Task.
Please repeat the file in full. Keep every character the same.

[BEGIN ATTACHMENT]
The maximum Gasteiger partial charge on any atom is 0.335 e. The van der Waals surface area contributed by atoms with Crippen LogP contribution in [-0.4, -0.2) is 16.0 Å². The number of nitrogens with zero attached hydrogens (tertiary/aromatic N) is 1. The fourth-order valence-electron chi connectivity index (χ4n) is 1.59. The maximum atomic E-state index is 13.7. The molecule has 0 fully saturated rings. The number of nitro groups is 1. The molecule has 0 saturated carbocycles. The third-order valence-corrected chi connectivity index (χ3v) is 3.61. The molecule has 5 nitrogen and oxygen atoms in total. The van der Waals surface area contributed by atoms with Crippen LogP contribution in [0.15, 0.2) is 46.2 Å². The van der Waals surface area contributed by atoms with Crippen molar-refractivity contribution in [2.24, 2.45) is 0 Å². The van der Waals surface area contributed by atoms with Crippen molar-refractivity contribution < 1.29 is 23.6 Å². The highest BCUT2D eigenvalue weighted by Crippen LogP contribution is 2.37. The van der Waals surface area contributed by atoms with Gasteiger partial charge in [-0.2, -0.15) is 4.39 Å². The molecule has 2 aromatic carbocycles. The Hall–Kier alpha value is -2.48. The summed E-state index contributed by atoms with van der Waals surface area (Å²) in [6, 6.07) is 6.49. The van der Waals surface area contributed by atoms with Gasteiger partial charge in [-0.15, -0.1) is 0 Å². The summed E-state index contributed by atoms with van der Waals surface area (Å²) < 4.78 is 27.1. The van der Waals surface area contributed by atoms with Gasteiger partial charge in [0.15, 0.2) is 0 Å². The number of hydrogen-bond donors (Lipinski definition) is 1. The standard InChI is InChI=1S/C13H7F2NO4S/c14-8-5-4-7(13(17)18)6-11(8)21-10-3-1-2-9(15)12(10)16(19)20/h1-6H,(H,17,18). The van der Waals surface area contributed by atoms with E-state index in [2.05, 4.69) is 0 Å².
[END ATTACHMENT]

The maximum Gasteiger partial charge on any atom is 0.335 e. The van der Waals surface area contributed by atoms with Crippen LogP contribution in [-0.4, -0.2) is 16.0 Å². The number of nitrogens with zero attached hydrogens (tertiary/aromatic N) is 1. The fourth-order valence-electron chi connectivity index (χ4n) is 1.59. The maximum atomic E-state index is 13.7. The molecule has 0 fully saturated rings. The number of nitro groups is 1. The molecule has 0 saturated carbocycles. The third-order valence-corrected chi connectivity index (χ3v) is 3.61. The molecule has 5 nitrogen and oxygen atoms in total. The van der Waals surface area contributed by atoms with Crippen LogP contribution in [0.15, 0.2) is 46.2 Å². The van der Waals surface area contributed by atoms with Crippen molar-refractivity contribution in [2.24, 2.45) is 0 Å². The van der Waals surface area contributed by atoms with Crippen molar-refractivity contribution < 1.29 is 23.6 Å². The highest BCUT2D eigenvalue weighted by Crippen LogP contribution is 2.37. The van der Waals surface area contributed by atoms with Gasteiger partial charge in [-0.2, -0.15) is 4.39 Å². The molecule has 2 aromatic carbocycles. The Hall–Kier alpha value is -2.48. The summed E-state index contributed by atoms with van der Waals surface area (Å²) in [6, 6.07) is 6.49. The van der Waals surface area contributed by atoms with Gasteiger partial charge in [-0.15, -0.1) is 0 Å². The summed E-state index contributed by atoms with van der Waals surface area (Å²) < 4.78 is 27.1. The van der Waals surface area contributed by atoms with Gasteiger partial charge in [0.15, 0.2) is 0 Å². The number of hydrogen-bond donors (Lipinski definition) is 1. The standard InChI is InChI=1S/C13H7F2NO4S/c14-8-5-4-7(13(17)18)6-11(8)21-10-3-1-2-9(15)12(10)16(19)20/h1-6H,(H,17,18). The van der Waals surface area contributed by atoms with E-state index in [2.05, 4.69) is 0 Å².